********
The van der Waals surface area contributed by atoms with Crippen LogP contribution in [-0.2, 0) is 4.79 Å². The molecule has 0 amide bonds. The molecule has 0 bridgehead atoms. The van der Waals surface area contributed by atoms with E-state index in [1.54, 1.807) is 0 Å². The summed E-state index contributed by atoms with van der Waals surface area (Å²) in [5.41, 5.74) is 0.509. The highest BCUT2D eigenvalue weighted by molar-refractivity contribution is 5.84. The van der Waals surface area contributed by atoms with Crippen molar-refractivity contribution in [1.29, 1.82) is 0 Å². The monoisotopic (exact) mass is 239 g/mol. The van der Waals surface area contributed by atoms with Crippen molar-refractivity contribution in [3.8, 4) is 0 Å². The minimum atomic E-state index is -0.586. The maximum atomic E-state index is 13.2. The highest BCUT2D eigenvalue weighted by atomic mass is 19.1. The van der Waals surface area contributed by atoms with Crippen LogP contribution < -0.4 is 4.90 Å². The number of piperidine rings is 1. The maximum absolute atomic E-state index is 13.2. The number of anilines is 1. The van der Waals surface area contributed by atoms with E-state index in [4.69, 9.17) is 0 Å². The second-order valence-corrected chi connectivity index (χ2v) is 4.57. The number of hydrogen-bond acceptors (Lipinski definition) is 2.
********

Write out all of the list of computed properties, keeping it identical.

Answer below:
The van der Waals surface area contributed by atoms with Crippen LogP contribution in [-0.2, 0) is 4.79 Å². The molecule has 0 amide bonds. The molecule has 0 bridgehead atoms. The van der Waals surface area contributed by atoms with E-state index in [1.54, 1.807) is 0 Å². The summed E-state index contributed by atoms with van der Waals surface area (Å²) in [5.41, 5.74) is 0.509. The highest BCUT2D eigenvalue weighted by molar-refractivity contribution is 5.84. The van der Waals surface area contributed by atoms with Crippen molar-refractivity contribution in [1.29, 1.82) is 0 Å². The monoisotopic (exact) mass is 239 g/mol. The van der Waals surface area contributed by atoms with Crippen molar-refractivity contribution in [3.8, 4) is 0 Å². The minimum atomic E-state index is -0.586. The maximum atomic E-state index is 13.2. The highest BCUT2D eigenvalue weighted by atomic mass is 19.1. The van der Waals surface area contributed by atoms with Crippen LogP contribution < -0.4 is 4.90 Å². The number of piperidine rings is 1. The maximum absolute atomic E-state index is 13.2. The number of anilines is 1. The van der Waals surface area contributed by atoms with E-state index in [4.69, 9.17) is 0 Å². The second-order valence-corrected chi connectivity index (χ2v) is 4.57. The number of hydrogen-bond acceptors (Lipinski definition) is 2.